The Collection in the Claw Foot Curio (The Edgar Trio Book 3)

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Edwin Austin Abbey biography

Yet the note with its accompanying tape--most of which was inaudible anyway--failed to produce the desired effect. If anything, it strengthened King's marriage and his resolve to carry on in the face of what he and Coretta both now realized was a full-scale FBI effort to ruin him. Wallace had been traveling around the country almost as frenetically as King had, drumming up his blue-collar base from coast to coast. The nation's best reporters and political phrasemakers had a field day covering the Alabama demagogue's outrageous but unfailingly colorful appearances.

Wallace was the Cicero of the Cabdriver, 90 it was said. He was so full of bile that if he "bit himself 91 he would die of blood poisoning. People loved his bumptious sense of humor, the rockabilly growl in his voice, the way he shook his fist in defiance when he really got worked up. Wallace, a former Golden Gloves boxer, was battling forces no one else seemed to have the gumption to take on. At rallies around the country, he had a litany of phrases that he used over and over, lines calculated to get a lusty guffaw out of the crowds.

When he won the White House, Wallace said, he was going to take all those "bearded beatnik bureaucrats" and hurl them and their briefcases into the Potomac. He railed against "liberal sob sisters" and "bleeding-heart sociologists.


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Though he was careful to moderate his most incendiary racial rhetoric, Wallace continued to preach states' rights and the separation of the races and said the recent gains of the civil rights movement should be overturned. At friendlier venues he went so far as to argue that blacks should not be able to serve on juries, noting that "the nigra would still be in Africa 94 in the brush if the white people of this country had not raised their standards.

Whole heap of folks in this country feel the same way I do. Race is what's gonna win this thing for me. In his inaugural speech, delivered in Montgomery on the gold star marking the spot where Jefferson Davis was sworn in as president of the Confederacy, Wallace gave a stem-winder that was written by the speechwriter Asa Carter, a well-known Klansman and anti-Semite. If those words put Wallace on the national radar screen, his actions at the University of Alabama a few months later placed him on a historic collision course with the federal government.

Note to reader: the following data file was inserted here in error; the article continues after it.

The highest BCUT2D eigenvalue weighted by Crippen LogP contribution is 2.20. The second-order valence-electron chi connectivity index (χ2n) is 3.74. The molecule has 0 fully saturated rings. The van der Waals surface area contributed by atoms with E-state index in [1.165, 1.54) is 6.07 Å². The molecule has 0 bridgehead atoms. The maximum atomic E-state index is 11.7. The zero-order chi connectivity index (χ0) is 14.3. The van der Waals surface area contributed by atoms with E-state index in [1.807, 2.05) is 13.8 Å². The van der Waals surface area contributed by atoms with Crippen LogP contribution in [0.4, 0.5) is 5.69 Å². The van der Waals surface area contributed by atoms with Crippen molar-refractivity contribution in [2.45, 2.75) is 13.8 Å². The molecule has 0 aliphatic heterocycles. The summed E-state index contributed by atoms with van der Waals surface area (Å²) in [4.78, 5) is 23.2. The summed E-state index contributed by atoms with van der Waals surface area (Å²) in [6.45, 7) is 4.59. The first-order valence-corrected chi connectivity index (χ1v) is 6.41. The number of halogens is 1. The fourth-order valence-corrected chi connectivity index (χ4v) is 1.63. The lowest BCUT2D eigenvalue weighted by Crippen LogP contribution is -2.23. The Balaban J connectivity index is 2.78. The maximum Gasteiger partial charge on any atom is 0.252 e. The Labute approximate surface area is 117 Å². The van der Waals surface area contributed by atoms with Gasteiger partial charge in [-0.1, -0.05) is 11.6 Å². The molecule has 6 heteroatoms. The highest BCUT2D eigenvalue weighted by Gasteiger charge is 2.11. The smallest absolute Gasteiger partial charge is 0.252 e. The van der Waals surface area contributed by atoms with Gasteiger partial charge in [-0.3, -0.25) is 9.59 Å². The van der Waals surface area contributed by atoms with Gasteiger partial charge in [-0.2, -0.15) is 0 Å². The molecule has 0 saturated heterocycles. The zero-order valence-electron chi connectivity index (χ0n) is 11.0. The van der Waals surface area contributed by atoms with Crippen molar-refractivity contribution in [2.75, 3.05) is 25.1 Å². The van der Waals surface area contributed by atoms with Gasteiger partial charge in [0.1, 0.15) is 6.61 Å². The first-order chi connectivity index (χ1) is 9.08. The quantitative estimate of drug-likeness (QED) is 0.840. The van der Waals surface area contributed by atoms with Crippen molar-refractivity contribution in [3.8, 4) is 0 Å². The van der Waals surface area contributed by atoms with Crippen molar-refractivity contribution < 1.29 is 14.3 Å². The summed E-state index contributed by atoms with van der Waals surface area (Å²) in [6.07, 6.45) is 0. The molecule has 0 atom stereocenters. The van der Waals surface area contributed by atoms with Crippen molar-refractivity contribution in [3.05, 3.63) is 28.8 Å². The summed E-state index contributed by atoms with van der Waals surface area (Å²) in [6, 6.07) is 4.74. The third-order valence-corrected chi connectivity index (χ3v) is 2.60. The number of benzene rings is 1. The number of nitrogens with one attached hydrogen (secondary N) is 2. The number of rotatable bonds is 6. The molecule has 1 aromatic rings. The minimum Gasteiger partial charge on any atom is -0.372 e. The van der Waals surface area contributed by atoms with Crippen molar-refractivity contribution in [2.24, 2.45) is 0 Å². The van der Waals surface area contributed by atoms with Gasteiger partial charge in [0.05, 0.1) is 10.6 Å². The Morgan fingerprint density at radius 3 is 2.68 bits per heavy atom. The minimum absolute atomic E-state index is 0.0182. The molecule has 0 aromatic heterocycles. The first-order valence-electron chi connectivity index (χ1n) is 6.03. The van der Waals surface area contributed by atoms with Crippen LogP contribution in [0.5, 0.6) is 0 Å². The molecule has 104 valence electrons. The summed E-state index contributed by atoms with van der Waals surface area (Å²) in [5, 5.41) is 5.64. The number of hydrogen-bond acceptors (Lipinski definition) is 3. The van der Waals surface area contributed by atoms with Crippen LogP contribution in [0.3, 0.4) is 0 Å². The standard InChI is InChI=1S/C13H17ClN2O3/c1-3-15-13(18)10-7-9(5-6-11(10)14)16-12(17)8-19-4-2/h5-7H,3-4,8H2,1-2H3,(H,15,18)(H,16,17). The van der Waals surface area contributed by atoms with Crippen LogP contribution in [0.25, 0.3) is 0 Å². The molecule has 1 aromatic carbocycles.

On June 11, , flanked by state troopers, Wallace physically prevented two black students from entering an auditorium at the University of Alabama to register for classes. His "stand in the schoolhouse door" did not work, of course--two federal marshals dispatched by the Kennedy Justice Department immediately ordered him to stand down. But in the process Wallace had made himself the civil rights movement's most vocal and visible bogeyman. Wallace had called the Nobel laureate everything but the Antichrist, but in an odd way Wallace needed King, for the governor understood that great political struggles can exist in the abstract for only so long before cooking down to the personal.

Certainly Wallace's slights and epithets cannot be faulted for their lack of energy or brio. He called King "a communist agitator," "a phony," and "a fraud, marching and going to jail 96 and all that, and just living high on the hog. Leaders in Washington, the governor said, "now want us to surrender the state to him and his group of pro-Communists. On numerous occasions, King had lobbed invectives of his own. In a interview with Dan Rather, King called Wallace "perhaps the most dangerous racist in America today I am not sure that he believes all the poison he preaches, but he is artful enough to convince others that he does.

Segregation was now on its deathbed, King pronounced; the only thing uncertain about it was "how costly Wallace 99 will make the funeral. Still, through all his entanglements with Wallace during the s, King had to confess a perverse admiration for his talents on the stump. Now, incredibly, this neo-Confederate was running for president--a development that King found immensely troubling. King remarked to a television reporter that he thought Wallace's candidacy "will only strengthen the forces of reaction in the country and incite bigotry, hatred, and even violence.

I think it will arouse many evil forces in our nation. Even so, Wallace's bid was already starting to show a vitality that America had not seen in an independent candidate since Teddy Roosevelt's Bull Moose campaign of Pundits were projecting that even though he had no hope of winning, Wallace could potentially spoil the election, forcing the House of Representatives to decide the president for the first time since National polls indicated that his appeal was steadily climbing, from 9 to 12 to 14 percent of the American electorate.

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In November, he began an intense effort to get his name on the state's unusually restrictive ballot for the June primaries. California election law required a new candidate from any unregistered party to gather sixty-six thousand signatures. It was probably the most onerous ballot requirement in the country, but Wallace's advisers felt that California, as the nation's most populous and influential state, represented the first crucial test of his nascent campaign.